Killers of the Tribal Tags: Stitt Sets Aim on Tribal License Plates
12:13 PM EST on November 14, 2023
Stitt’s now hitting tribal citizens where it really hurts!
Inspired by the treatment of native peoples in Scorcese’s Killers of the Flower Moon, Kevin Stitt has ratcheted up his endless / constant / never-ending feud with tribal nations over their sovereignty.
This time around, he’s instructed his buddies in the OHP to go after the one thing indigenous Oklahomans love most – their tribal car tags, which is why this meme Louis recently shared is so funny:
In case you missed it, a citizen of the Otoe-Missouria nation was recently ticketed near Enid for having a tribal plate on her car because she didn’t live within the tribe’s defined boundaries. She shared a post about it on social media and it quickly became big local news.
Here’s a report via The AP:
An Oklahoma Highway Patrol trooper ticketed a tribal citizen with a current Otoe-Missouria Tribe license plate for failing to pay state taxes, prompting an outcry from tribal leaders who blamed Gov. Kevin Stitt’s increasing hostility toward Native Americans.
Crystal Deroin, an Otoe-Missouria Tribe citizen, was ticketed for speeding near Enid on Tuesday and received a second $249 citation for failure to pay state motor vehicle taxes because she did not live on tribal land…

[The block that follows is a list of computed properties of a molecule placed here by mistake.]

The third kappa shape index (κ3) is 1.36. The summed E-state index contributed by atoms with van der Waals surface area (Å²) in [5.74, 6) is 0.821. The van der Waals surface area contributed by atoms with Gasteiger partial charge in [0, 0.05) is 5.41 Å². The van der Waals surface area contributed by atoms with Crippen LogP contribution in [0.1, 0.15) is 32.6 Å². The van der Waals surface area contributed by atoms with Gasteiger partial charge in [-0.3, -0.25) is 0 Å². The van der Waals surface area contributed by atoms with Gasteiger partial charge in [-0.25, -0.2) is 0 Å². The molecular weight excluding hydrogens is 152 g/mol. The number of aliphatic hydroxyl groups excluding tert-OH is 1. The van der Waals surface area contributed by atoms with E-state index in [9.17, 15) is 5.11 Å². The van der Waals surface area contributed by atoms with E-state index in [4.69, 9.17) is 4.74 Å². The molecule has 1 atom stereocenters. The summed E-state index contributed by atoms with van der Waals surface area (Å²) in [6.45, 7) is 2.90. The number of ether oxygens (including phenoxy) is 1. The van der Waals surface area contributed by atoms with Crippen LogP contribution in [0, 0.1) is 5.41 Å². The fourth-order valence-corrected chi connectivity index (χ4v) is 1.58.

Many tribal leaders say they have never experienced issues with Oklahoma law enforcement issuing tickets before.
But an Oklahoma Department of Public Safety spokeswoman said the 1993 ruling said Indians can only use a tribal tag if they reside and “principally garage” their vehicle in the tribe’s Indian country. In Deroin’s case, she lives near Enid, Oklahoma, which is about 45 miles (70 kilometers) from the Otoe-Missouria’s headquarters in Red Rock.
Geeze, can Stitt be a bigger asshole? Going after tribal plates is just plain rude! Like most Oklahomans, I have a bunch of friends who are citizens of tribal nations. Sometimes, the only way you’ll know about their tribal ancestry is their license plate!
“I didn’t know you were Eastern Shawnee, Steve.”
Seriously, tribal citizens love their plates. Not only does it save them money and allow them to show off their tribal heritage, but they also don’t have to roll around with that ugly monstrosity of a license plate Mary Fallin cursed us with a few years ago!
I think I speak for all white folks when I say Stitt should just leave tribal plates alone.
Not only should tribal nations – just like any other nation – have the right to issue their own license plates, but just like potholes, turnpikes, and motorists driving 50 in the fast lane, they're a staple of Oklahoma highway culture, and we should keep it that way. Spotting all the different ones around the state on road trips is one of the only cool and unique parts of living here!
According to Stitt, he’s going after the tags in the name of “public safety.” He claims tribal plates make it harder for law enforcement officials to profile and harass motorists.